Stage 1: preliminary reflection
At this stage are those who do not intend to change their behavior in the next six months. Such people fall into two categories: the uninformed and the demoralized. The uninformed are reluctant to accept new behavior because they don’t know they need to change. If we return to the motivational interview method, they have not yet recognized the problem. The demoralized person made many unsuccessful attempts to change and decided not to try again.
If you are in the pre-contemplation stage, your goal for now is to move from saying "I’m not going to change" to "I’ll think about it."
Stage 2: contemplation
Contemplatives are considering making changes, but don’t want to do it in the next month. At this stage, people realize that they have a problem that needs to be solved, but do not consider it a priority.
If you’re at this stage, it’s important to trust that new behaviors will help you reap significant rewards with minimal disruption. In this case, the goal is to move from saying "I’ll think about it" to "It’s important that I change it."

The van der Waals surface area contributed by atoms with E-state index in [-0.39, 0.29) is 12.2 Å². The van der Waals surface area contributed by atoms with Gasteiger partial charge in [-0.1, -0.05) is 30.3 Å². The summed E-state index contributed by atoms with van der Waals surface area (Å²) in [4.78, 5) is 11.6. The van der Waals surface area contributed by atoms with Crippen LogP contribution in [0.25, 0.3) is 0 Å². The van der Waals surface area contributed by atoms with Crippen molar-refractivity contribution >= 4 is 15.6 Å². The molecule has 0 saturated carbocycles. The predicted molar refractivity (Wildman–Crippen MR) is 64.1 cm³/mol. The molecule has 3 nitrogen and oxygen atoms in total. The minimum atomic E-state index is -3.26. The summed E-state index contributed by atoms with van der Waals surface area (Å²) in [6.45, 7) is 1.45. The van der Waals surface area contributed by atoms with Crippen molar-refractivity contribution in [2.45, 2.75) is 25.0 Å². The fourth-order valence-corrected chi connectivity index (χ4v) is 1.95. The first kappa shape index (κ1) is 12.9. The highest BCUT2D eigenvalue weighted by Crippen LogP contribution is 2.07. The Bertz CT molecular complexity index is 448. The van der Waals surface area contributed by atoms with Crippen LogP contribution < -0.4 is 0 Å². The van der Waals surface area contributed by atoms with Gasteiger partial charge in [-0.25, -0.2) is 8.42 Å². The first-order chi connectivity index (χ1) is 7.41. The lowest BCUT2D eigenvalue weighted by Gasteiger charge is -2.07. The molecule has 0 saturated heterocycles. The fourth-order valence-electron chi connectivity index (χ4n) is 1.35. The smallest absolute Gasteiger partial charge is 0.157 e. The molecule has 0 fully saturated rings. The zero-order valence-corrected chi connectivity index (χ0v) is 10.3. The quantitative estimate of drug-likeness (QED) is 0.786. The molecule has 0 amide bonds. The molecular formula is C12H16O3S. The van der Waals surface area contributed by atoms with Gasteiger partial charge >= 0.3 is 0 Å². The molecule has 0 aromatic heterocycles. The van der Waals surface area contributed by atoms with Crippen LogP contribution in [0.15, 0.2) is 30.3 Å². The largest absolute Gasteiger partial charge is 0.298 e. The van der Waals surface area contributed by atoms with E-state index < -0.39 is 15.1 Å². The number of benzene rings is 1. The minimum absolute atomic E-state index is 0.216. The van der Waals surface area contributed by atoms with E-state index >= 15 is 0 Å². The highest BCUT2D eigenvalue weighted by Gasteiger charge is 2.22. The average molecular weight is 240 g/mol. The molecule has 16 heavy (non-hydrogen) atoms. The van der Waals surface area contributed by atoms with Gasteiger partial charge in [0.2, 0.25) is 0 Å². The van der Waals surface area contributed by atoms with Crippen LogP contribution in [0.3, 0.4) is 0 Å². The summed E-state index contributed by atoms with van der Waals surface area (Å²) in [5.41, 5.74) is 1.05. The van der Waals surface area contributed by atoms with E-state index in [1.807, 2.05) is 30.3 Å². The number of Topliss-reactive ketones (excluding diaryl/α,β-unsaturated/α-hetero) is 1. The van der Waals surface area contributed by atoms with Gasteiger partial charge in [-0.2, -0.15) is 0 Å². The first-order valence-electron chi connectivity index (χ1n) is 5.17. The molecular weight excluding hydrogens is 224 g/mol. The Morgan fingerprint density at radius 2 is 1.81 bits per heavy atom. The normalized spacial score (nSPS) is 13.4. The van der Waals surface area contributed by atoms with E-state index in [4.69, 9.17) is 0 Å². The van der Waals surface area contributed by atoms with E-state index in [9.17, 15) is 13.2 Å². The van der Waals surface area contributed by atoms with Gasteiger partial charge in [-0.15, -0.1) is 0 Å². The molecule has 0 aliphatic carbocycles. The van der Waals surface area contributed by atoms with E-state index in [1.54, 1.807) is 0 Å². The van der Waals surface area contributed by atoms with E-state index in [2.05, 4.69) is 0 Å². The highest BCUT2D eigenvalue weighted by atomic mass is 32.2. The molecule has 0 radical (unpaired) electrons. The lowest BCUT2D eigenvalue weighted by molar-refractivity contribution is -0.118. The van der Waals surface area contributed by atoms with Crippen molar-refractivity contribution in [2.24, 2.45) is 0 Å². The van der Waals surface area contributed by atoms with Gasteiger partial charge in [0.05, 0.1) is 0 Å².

Through focus, prioritization, and planning, a motivational interview can help you identify and remove potential roadblocks. For example, you feel that increased anxiety is starting to affect the standard of living. It becomes harder for you to perform your usual duties at work, the manager does not like it and he asks you to look into the situation.
Stage 3: preparation
Once you’ve decided it’s important to start making changes within the next 30 days, you’ve moved on to the preparation phase. This is where you can start small changes towards your ultimate goal. This will help you build the necessary confidence to put the plan into action. Here, your goal is to move from saying "It’s important that I change this" to "I’m sure I can change it."
For example, you can download a book on the topic of dealing with anxiety, think about what triggers you, talk about it with a loved one.
Stage 4: action